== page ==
Senate Democrats and Republicans have failed to pass competing versions of legislation aimed at preventing federally subsidized student loan interest rates from doubling in July.

The interest rates are scheduled to rise from 3.4 to 6.8 percent on July 1 for approximately 7 million college students, according to the Washington Post. President Obama has urged lawmakers to freeze the rates for at least another year, but last month House Republicans and Democrats introduced competing bills that would pay for the cost of extending the subsidized rate for Direct Stafford student loans in different ways (see Student Loan Rates Set to Double and House Votes to Extend Student Loan Rate). The Republican version, which uses funds from Obama’s health care reform law intended for preventative treatment and public health, passed the House last month, but provoked a veto threat from the administration.

Senate Majority Leader Harry Reid, D-Nev., instead wants to pay for the cost of extending the subsidized interest rate on student loans by ending a tax break that enables accounting firms, legal firms professional services firms, and some small businesses with three or fewer shareholders to collect part of their income as profits as opposed to salary, thereby lowering their payroll taxes.

The Democrats’ bill would amend the Tax Code and the Social Security Act to require certain shareholders of a subchapter S corporation engaged as a partner in a professional service business to include the income or loss attributable to the business in their net earnings from self-employment for employment tax purposes. The bill would restrict the tax treatment to shareholders whose modified adjusted gross income exceeds a specified amount that varies based on their tax filing status. The Reid bill, known as the “Stop the Student Loan Interest Rate Hike Act of 2012,” defines a “professional service business” as any trade or business providing services in the fields of health, law, lobbying, engineering, architecture, accounting, actuarial science, performing arts, consulting, athletics, investment advice or management or brokerage services.

The Reid bill failed to overcome the 60-vote hurdle needed in the Senate to invoke cloture and avoid a filibuster earlier this month. It was again defeated on Thursday, along with the Republican alternative that would have used the preventative treatment funds from the health care reform law.

Reid and Senate Minority Leader Mitch McConnell, R-Ken., traded accusations about the other party’s political maneuvers.

“Americans have seen that obstruction time and again this Congress,” said Reid. “They are frustrated with the slow pace of Senate action to reauthorize the Violence Against Women Act, on Iran sanctions and on legislation to stop interest rates from doubling on federal student loans. Earlier this month, Republicans blocked one attempt to keep higher education affordable for 7 million students. But Democrats haven't given up. I only hope our Republican colleagues will come to their senses and allow us to prevent this crisis before it's too late.”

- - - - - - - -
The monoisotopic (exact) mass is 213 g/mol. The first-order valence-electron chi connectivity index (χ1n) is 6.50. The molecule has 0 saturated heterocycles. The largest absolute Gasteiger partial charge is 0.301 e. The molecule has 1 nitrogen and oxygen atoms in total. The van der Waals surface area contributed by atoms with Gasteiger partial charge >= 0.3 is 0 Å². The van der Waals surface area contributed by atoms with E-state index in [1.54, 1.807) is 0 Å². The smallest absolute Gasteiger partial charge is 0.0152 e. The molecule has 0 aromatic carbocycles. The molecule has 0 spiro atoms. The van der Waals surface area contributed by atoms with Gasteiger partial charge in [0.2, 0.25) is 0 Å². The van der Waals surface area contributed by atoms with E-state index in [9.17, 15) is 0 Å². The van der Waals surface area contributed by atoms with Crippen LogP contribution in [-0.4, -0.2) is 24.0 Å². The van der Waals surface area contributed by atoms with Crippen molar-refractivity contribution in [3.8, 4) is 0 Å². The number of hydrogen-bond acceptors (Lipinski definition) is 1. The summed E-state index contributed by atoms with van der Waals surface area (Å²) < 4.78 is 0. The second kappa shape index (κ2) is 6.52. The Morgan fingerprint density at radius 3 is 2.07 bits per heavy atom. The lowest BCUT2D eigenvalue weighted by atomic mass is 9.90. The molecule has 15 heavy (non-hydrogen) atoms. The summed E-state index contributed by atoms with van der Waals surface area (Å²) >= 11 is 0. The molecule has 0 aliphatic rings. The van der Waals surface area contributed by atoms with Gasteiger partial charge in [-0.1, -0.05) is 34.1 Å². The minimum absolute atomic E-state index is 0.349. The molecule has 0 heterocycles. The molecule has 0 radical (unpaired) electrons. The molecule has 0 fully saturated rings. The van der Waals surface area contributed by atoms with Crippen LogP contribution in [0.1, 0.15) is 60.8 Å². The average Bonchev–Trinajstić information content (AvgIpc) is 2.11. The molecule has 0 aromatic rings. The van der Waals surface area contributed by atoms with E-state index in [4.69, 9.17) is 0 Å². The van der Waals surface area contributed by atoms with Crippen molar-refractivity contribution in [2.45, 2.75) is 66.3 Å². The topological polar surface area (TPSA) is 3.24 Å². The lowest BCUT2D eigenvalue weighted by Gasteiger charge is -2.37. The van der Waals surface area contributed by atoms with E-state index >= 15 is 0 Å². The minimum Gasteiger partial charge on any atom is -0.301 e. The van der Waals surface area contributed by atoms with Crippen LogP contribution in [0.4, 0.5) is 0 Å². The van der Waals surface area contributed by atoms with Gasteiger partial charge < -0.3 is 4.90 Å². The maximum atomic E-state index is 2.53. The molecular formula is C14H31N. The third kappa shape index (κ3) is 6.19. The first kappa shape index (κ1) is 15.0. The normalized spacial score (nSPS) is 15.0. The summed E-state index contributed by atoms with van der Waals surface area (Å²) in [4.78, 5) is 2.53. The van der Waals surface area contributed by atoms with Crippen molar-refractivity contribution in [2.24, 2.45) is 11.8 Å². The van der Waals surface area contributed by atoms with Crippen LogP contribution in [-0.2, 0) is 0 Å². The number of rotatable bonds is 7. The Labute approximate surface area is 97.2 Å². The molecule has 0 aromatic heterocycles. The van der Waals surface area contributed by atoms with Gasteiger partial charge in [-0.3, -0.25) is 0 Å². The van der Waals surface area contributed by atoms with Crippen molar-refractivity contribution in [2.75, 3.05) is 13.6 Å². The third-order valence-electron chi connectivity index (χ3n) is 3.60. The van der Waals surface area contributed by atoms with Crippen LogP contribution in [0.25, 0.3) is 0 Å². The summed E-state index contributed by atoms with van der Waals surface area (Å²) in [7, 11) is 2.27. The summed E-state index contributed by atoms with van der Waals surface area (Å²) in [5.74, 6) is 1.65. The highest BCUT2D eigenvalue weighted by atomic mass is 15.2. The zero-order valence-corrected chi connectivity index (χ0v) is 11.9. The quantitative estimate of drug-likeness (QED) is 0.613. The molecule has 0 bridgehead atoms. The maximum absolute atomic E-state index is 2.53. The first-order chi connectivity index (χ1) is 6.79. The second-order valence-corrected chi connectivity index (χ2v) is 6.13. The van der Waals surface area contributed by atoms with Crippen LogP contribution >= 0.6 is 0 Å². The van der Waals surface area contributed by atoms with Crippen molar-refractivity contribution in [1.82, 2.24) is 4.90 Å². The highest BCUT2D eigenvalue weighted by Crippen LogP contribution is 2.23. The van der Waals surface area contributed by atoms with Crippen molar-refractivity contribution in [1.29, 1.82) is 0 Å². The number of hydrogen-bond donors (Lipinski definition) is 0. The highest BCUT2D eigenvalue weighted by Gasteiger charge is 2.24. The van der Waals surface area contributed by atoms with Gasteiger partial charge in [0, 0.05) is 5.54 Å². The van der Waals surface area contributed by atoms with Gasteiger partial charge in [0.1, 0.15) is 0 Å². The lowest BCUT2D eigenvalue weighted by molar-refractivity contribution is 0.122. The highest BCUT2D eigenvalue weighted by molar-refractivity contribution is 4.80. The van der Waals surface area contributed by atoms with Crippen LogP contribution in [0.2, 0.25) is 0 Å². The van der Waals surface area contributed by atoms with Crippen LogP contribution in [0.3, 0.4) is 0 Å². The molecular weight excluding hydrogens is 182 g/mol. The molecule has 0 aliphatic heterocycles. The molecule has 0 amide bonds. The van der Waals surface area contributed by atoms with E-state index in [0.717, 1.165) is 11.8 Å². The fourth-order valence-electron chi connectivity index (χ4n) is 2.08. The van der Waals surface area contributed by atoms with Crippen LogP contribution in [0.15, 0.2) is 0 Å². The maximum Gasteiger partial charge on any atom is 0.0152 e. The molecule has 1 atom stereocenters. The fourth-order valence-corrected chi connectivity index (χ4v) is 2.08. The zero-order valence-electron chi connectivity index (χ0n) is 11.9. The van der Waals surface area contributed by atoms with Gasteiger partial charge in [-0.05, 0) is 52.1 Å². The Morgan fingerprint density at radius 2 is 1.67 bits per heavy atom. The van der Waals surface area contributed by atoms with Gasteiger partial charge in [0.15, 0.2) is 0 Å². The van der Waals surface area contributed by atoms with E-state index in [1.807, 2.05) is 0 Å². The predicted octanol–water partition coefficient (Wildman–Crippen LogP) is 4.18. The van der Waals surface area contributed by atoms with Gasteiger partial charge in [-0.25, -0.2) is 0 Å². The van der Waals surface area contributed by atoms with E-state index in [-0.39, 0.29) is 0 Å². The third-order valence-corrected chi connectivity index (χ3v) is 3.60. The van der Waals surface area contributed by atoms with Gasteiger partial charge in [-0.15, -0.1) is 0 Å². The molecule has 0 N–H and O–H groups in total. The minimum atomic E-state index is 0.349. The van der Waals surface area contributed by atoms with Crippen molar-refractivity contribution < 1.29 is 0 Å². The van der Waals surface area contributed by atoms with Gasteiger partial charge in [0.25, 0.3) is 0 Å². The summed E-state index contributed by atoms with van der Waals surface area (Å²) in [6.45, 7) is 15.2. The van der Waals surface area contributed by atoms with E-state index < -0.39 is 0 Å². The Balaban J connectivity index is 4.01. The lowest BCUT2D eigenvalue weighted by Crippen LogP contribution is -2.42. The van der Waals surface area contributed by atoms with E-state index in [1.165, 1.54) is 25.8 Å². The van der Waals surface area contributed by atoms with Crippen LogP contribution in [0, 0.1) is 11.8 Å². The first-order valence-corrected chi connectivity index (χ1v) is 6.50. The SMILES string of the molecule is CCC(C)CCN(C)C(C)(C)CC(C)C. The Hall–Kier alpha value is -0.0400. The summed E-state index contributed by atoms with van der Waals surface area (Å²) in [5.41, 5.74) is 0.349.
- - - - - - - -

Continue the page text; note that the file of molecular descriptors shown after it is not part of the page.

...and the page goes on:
McConnell said it was time for the two sides to begin bipartisan negotiations to resolve the issue. “So here we are, in a ridiculous staring contest, waiting for Democrats to offer a proposal that can actually pass when we’ve already got one right in front of us,” he said. “We’ve wasted two weeks on this issue for no good reason. Neither I nor the ranking member have heard a word from Democrats on how they think we can resolve this issue. And as we learned earlier this week, the President doesn’t seem to talk with committee chairman anymore. All of this suggests that the White House doesn’t really want to solve the problem, that it would rather allow these rates to double in a few weeks so he can run around all summer pointing the finger at Republicans. But I’d still like to believe that’s not the case. When I sat down with the President last week at the White House, he assured me when I asked him about this that he did, in fact, want to address this issue. Yet the fact of the matter is, all he’d have to do is pick up the phone and tell the Democrat leadership to get this done, and it’d get done. Unfortunately, we can’t just all wait around hoping the President’s going to pick up the phone. College students can’t wait either. They want us to resolve this issue now. And I know we can.”

To move the ball forward, McConnell said he would ask Reid to agree to allow Senators Tom Harkin, D-Iowa, and Mike Enzi, R-Wyo., to sit down and negotiate on an offset that both parties could agree on without having to wait any longer. “They are the chairman and ranking member of the committee that oversees the student loan legislation,” he said. “They just successfully negotiated a bipartisan FDA bill. Let’s see if they can do the same on this.”

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